There was strong interest, though a want of simplicity and nature, in Eugene Aram; but Bulwer's next novel, Godolphin, published anonymously, was in all respects an inferior work. About this time, he undertook the management of the New Monthly Magazine—which had attained a high reputation under the editorship of Campbell—and published in that work several essays and criticisms, subsequently collected and issued under the title of The Student. In 1833 appeared his England and the English, a series of observations on society, literature, the aristocracy, travelling, and other characteristics and peculiarities of the English people. Some of these are acute and clever, but many are tinged with prejudice, and a desire to appear original and sarcastic. The Pilgrims of the Rhine—a fanciful and beautifully illustrated work—was Mr Bulwer's next offering, and it was almost immediately afterwards succeeded by one of his best romances, The Last Days of Pompeii. This brilliant and interesting classic story was followed by one still more vigorous and masterly, the tale of Rienzi, the Last of the Tribunes, which is the most complete, high-toned, and energetic of all the author's romantic fictions. His tendency to minute and prolonged description is, in these works, relieved by the classic associations connected with his story, and by historical information, while the reader's interest in the characters and incidents is seldom permitted to flag. Bulwer may now be said to have attained the acme of popularity as an imaginative writer, but he was still to appear as a master of the English domestic novel. Ambitious of shining in politics as in literature, our author had obtained a seat in the House of Commons. In 1831 he was returned for the borough of St Ives, and in the following year for the city of Lincoln, which he continued to represent until the year 1842. He was a supporter of extreme reform principles; and in 1835 he conferred a signal favour on his party by a political pamphlet, entitled The Crisis, which had almost unexampled success. Lord Melbourne, in return for this powerful support, offered Bulwer an appointment in his administration. He declined to accept office, but in 1838 the honour of a baronetcy was conferred upon him. He has since greatly modified his political opinions—conscientiously, there is every reason to believe—and in 1852 he was returned as a Conservative member for Hertfordshire, the county in which his property is situated. His few parliamentary speeches have been able and comprehensive. They shew little of the partisan or keen debater, but are marked by a thoughtful earnestness, and by large and liberal views of our national interests and dependencies. In politics he is still the man of letters—not a political adventurer; and in the busiest portions of his public life literature was never neglected. In 1837 appeared Bulwer's novel of Ernest Maltravers. He designed this story to illustrate ‘what, though rare in novels, is common in human life —the affliction of the good, the triumph of the unprincipled. The character of Maltravers is far from pleasing; and Alice Darvil is evidently a copy from Byron's Haidee. Ferrers, the villain of the tale, is also a Byronic creation; and, on the whole, the violent contrasts and gloomy delineations of this novel render it more akin to the spurious offspring of sentimental romance, than to the family of the genuine English novel. A continuation of this work was given in the following year, under the title of Alice, or the Mysteries, with no improvement as to literary power or correct moral philosophy, but still containing some fresh and exquisite descriptions, and delightful portraiture. His next work was Athens, partly historical and partly philosophical. In the same year (1838) we had Leila, or the Siege of Granada, and Calderon the Courtier— light and sketchy productions. Passing over the dramas of Bulwer, we come to Night and Morning, a novel with a clear and simple plot, and some good characters. Gawtrey, a swindler, is well drawn, and the account of his death affords a specimen of the novelist's ‘scenic’ style. Gawtrey is the chief of a gang of coiners in Paris; they are detected, and Gawtrey, with his associate Morton, is pursued to the attic in which they live.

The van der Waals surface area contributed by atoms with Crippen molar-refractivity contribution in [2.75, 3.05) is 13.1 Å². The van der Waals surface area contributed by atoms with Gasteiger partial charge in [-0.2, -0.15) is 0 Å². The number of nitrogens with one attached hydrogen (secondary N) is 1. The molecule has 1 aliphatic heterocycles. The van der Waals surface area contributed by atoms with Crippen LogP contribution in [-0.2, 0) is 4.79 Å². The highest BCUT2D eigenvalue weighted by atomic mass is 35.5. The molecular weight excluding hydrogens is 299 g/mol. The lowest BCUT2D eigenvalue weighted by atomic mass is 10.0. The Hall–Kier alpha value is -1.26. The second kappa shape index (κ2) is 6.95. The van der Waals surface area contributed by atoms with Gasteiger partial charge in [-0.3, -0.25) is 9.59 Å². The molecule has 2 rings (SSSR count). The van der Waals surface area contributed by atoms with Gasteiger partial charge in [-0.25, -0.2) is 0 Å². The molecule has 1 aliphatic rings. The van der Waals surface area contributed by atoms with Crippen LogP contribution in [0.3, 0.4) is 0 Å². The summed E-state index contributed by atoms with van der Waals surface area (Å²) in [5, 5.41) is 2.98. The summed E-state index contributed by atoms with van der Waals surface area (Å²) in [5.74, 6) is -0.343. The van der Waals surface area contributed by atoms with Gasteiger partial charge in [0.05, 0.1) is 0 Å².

[Death of Gawtrey the Coiner.]